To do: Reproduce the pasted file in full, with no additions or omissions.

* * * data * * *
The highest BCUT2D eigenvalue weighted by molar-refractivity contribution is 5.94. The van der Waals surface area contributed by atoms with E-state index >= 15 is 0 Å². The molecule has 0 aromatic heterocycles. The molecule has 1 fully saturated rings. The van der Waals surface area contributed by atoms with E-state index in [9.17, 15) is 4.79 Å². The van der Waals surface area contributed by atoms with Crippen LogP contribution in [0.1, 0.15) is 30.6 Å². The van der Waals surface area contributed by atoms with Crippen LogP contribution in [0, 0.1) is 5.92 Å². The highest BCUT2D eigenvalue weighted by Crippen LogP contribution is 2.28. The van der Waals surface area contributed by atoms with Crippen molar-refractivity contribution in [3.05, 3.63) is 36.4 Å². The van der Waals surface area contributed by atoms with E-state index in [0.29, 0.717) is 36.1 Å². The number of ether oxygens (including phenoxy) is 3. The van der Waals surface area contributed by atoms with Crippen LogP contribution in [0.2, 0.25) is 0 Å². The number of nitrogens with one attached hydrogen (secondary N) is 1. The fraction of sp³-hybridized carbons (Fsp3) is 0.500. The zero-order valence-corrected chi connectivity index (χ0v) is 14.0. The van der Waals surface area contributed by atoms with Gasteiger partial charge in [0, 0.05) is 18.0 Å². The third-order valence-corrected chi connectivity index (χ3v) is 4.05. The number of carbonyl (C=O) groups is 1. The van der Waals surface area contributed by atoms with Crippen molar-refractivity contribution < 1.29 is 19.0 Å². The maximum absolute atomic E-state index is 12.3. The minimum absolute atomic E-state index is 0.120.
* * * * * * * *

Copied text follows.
The highest BCUT2D eigenvalue weighted by molar-refractivity contribution is 5.94. The van der Waals surface area contributed by atoms with E-state index >= 15 is 0 Å². The molecule has 0 aromatic heterocycles. The molecule has 1 fully saturated rings. The van der Waals surface area contributed by atoms with E-state index in [9.17, 15) is 4.79 Å². The van der Waals surface area contributed by atoms with Crippen LogP contribution in [0.1, 0.15) is 30.6 Å². The van der Waals surface area contributed by atoms with Crippen LogP contribution in [0, 0.1) is 5.92 Å². The highest BCUT2D eigenvalue weighted by Crippen LogP contribution is 2.28. The van der Waals surface area contributed by atoms with Crippen molar-refractivity contribution in [3.05, 3.63) is 36.4 Å². The van der Waals surface area contributed by atoms with E-state index in [0.29, 0.717) is 36.1 Å². The number of ether oxygens (including phenoxy) is 3. The van der Waals surface area contributed by atoms with Crippen LogP contribution in [0.2, 0.25) is 0 Å². The number of nitrogens with one attached hydrogen (secondary N) is 1. The fraction of sp³-hybridized carbons (Fsp3) is 0.500. The zero-order valence-corrected chi connectivity index (χ0v) is 14.0. The van der Waals surface area contributed by atoms with Gasteiger partial charge in [0, 0.05) is 18.0 Å². The third-order valence-corrected chi connectivity index (χ3v) is 4.05. The number of carbonyl (C=O) groups is 1. The van der Waals surface area contributed by atoms with Crippen molar-refractivity contribution < 1.29 is 19.0 Å². The maximum absolute atomic E-state index is 12.3. The minimum absolute atomic E-state index is 0.120.